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Rand Paul urges conservatives to fight with him for liberty
Question of the Day
Sen. Rand Paul urged the thousands that turned out for the Conservative Political Action Conference (CPAC) to imagine electing a "friend of liberty" to the White House who will defend the Constitution and push back against a federal government that is trampling over their individual rights.
Mr. Paul, a likely 2016 presidential contender, suggested that he might fit the bill, and said it will take a "national revival of liberty" to restore the constitutional rights that have have been under assault by the Obama administration.
"You may think I am talking about electing a Republican. I am not," Mr. Paul said. "I am talking about electing lovers of liberty. It isn't good enough to pick the lesser of two evils. We must elect men and women of principle, and conviction and action that will lead us back to greatness."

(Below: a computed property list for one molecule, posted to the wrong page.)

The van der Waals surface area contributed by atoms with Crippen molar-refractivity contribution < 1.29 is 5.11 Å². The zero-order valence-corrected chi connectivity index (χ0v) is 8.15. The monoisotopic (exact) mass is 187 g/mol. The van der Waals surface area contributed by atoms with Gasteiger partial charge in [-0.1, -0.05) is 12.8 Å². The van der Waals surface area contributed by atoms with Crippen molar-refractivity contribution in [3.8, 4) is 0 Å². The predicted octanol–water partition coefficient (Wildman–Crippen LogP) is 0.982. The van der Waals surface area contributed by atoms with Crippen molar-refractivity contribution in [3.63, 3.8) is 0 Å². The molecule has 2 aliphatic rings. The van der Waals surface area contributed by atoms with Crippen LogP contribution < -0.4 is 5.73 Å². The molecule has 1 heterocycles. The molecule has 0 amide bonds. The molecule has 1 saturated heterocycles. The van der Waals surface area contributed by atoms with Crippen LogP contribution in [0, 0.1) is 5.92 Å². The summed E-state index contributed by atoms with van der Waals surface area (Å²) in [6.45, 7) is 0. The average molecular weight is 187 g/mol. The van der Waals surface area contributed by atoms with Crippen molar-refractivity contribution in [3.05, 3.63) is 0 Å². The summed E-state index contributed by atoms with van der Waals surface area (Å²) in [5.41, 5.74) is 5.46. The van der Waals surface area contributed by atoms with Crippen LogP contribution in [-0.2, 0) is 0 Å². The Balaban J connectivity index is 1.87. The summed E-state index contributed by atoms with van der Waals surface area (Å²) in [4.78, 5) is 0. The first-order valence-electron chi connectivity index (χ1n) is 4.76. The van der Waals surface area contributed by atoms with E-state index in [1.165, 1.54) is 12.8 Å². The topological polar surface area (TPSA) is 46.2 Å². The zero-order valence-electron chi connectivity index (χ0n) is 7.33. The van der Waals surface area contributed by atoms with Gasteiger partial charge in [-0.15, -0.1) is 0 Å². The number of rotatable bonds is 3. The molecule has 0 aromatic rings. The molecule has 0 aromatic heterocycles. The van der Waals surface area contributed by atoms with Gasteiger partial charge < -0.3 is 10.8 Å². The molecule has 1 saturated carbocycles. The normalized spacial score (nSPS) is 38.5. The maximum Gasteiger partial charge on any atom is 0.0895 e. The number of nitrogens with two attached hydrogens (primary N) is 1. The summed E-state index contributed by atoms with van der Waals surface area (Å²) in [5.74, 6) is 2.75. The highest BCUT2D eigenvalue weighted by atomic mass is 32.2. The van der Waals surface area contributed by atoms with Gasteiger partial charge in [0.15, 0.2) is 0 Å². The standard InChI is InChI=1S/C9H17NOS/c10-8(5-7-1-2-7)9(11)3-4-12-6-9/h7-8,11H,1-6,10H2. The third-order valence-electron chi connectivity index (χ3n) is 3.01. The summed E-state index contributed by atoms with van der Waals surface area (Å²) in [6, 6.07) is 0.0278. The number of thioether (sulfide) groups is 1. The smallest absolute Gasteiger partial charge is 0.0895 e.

The remarks sparked a round of applause from libertarian-leaning crowd, which is champing at the bit for Mr. Paul to follow in the footsteps of his father, former Texas Rep. Ron Paul, by running for the White House.
"There is a great battle going on," Mr. Paul told the crowd. "It is for the heart and soul of America. The Fourth Amendment is equally important as the Second Amendment and conservatives cannot forget this."
The roughly 20-minute address touched on some of the same themes that the Kentucky Republican raised in his 2013 CPAC speech, when he said the "GOP of old has grown stale and moss-covered."
Mr. Paul raised his national profile almost exactly a year ago when he led a filibuster against the nomination of John O. Brennan as CIA director, threatening to block the confirmation until the Obama administration clarified that it will not use drones to kill Americans on U.S. soil.
More recently, he filed a class-action lawsuit to halt the National Security Agency's phone records collection program.
"Mr. President, we will not let you run roughshod over our rights," Mr. Paul said Friday. "We will challenge you in the courts, we will battle you at the ballot box. Mr. President, we will not let you shred our Constitution.
"It is decidedly not a time for the faint of heart," he said. "It is a time for boldness and action. The time is now. Stand with me, let us stand together for liberty."
© Copyright 2014 The Washington Times, LLC. Click here for reprint permission.
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